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The Artin-Tate lemma states that if $A \subseteq B \subseteq C$ are commutative rings where $A$ and $C$ are Noetherian, $C$ is finitely generated as an $A$-algebra, and $C$ is finitely generated as a $B$-module, then $B$ is finitely-generated as an $A$-algebra.

I am wondering about a kind of "complete local" analogue of the above. Specifically, let $(C,\mathfrak m)$ be a complete Noetherian local ring, let $A$ be a coefficient ring (as in the Cohen structure theorem) [or perhaps just a complete Noetherian local subring with topology compatible with that of $C$?], and let $B$ be ring between $A$ and $C$ such that $C$ is finite as a $B$-module. Does it follow that $B$ is $(\mathfrak m \cap B)$-adically complete?

(Recall that Eakin's theorem guarantees that $B$ is Noetherian.)

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Yes. In fact, if $B \subset C$ is a module-finite extension of noetherian rings with $C$ local and complete then $B$ is local and complete. Indeed, by standard prime-lifting stuff with module-finite extensions we see that $B$ is local, so the issue is just whether $B$ is complete. Since $\widehat{B} \otimes_B C$ is identified with the completion of $C$, yet $C$ is complete, the natural map $C \rightarrow \widehat{B} \otimes_B C$ is an isomorphism. But the natural map $\widehat{B} \rightarrow \widehat{C}=C$ is injective (as $\widehat{B}$ is $B$-flat and $B \rightarrow C$ is injective), so it follows that $\widehat{B}$ is $B$-finite.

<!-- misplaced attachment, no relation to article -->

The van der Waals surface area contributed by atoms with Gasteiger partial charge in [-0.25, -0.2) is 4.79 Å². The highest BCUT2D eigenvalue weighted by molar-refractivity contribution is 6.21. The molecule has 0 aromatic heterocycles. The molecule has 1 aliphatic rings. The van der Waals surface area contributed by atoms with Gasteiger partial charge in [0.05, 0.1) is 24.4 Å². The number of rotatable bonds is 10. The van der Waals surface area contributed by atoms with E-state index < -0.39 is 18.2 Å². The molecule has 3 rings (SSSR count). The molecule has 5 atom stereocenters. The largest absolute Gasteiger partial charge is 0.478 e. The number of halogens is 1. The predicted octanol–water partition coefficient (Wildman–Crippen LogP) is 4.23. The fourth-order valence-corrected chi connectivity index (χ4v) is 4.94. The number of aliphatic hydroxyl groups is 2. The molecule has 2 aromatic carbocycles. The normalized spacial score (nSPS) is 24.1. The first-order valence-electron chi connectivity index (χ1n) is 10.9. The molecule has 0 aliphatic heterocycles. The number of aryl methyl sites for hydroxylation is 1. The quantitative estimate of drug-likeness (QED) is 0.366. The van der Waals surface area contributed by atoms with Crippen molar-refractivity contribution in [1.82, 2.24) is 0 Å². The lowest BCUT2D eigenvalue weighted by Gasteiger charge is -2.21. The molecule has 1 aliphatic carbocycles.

Now we can forget about $C$ and instead are reduced to showing that if $B$ is a local noetherian ring such that $\widehat{B}$ is $B$-finite then $B$ is itself complete. But this is immediate from Nakayama's Lemma: the module-finite inclusion $B \rightarrow \widehat{B}$ becomes surjective modulo the maximal ideal of $B$, whence it is surjective and so an isomorphism.

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